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Alphabet of Wit by Voltaire

This was a hit. I have earned a reputation in my family that I pick up the most ancient and abstruse work available (Dante’s Inferno for instance, or Silas Marner). Unsurprisingly for me – and surprisingly for those who haven’t read anything about or by Voltaire or Dante – their work is far more liberating than most present day writings. And they managed in far fewer pages too. Alphabet of Wit is 62 pages long – blank pages included. It is a collection of very short essays by Voltaire on various topics ranging from Adam to Zeal, and oh, the topics are listed alphabetically. Voltaire’s outlook is refreshingly practical, considering his generation. Even considering our own, actually.

Also, his sense of wry humour – at first a bit stodgy – is very appealing, once you get used to it. Since the essays are short, it is easy to stick it out for pages and get acquainted to his style of writing. Though admittedly, it is a short book and it is hard to say if the style could have survived an entire novella-length. And besides, I did face a bit of a trouble reading it on the bus while on my way to work – there were consecutive pieces on Impotence, Incubi and Kissing (the page between Incubi and Kissing was separated by a paragraph on Justice).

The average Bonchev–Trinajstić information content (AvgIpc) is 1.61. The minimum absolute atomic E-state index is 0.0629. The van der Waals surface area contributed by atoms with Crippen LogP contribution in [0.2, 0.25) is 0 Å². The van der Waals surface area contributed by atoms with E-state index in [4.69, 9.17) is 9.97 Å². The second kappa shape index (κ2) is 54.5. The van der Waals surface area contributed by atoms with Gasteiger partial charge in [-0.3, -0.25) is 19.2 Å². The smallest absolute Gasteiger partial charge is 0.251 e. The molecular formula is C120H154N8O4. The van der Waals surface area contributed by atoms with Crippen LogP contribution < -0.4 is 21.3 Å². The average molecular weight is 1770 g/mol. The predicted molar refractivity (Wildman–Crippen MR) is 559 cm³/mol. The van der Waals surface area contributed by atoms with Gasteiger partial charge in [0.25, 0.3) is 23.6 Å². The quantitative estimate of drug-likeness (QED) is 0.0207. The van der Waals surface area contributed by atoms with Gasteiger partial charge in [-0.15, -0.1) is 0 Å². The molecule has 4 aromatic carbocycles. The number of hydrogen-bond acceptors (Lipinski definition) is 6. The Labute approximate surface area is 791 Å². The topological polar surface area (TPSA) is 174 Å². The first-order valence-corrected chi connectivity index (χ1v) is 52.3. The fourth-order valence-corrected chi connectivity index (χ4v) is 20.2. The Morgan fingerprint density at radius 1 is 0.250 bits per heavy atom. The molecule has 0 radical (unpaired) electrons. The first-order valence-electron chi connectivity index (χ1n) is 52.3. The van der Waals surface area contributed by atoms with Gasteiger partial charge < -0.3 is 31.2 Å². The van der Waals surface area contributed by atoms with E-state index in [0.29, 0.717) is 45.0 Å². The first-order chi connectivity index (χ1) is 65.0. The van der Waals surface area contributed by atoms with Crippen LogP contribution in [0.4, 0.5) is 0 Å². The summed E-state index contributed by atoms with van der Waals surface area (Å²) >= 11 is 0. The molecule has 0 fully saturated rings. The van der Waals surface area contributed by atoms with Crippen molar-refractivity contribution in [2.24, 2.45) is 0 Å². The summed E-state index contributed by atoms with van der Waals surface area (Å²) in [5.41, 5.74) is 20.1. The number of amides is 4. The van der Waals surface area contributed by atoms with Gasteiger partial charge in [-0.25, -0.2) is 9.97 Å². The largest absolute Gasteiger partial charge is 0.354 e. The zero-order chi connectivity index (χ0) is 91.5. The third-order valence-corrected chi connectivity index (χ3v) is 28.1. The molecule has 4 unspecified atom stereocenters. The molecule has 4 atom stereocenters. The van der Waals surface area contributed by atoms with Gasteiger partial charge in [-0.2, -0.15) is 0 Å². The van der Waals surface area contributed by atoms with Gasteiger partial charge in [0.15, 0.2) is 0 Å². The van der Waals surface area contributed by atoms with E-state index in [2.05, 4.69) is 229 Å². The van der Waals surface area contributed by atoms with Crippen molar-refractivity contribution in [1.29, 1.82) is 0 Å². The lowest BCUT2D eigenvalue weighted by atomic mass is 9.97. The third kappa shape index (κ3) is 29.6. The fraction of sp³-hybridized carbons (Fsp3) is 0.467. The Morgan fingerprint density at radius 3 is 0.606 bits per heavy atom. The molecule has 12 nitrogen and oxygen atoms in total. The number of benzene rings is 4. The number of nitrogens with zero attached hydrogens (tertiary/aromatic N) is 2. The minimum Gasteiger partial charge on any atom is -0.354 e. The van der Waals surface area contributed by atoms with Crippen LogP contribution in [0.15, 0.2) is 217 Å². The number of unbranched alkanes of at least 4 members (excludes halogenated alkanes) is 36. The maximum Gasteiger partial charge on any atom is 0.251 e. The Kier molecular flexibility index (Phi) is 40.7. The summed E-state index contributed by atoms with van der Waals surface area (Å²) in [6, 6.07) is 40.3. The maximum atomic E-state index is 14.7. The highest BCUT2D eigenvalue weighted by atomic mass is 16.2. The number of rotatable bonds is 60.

You can’t go about the booklet, looking for entertainment or too much of insight. You just get to know a bit of how Voltaire was (he was pretty cool, it turns out) and take away a few meaningful learnings such as…

“The most moderate, the least worrisome, the most keenly perceptive is the most happy; but unfortunately the most keenly perceptive is often the least moderate. It is not our position, but our disposition which renders us happy. Our disposition depends upon the functioning of our organs, over which we have no control.”


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The Women Who Run With the Wolves by Clarissa Pinkola Estes. This is proving to be a very empowering read, which I believe was the whole point of the book anyway. For those judge a book by its cover (which is also pretty badass), it really doesn't seem to even skirt the edges of feminism. At its crudest, it is a collection of stories and their analyses to help rediscover what it means to be a woman. If it sounds redundant, then it goes to show howo much we need this book. 
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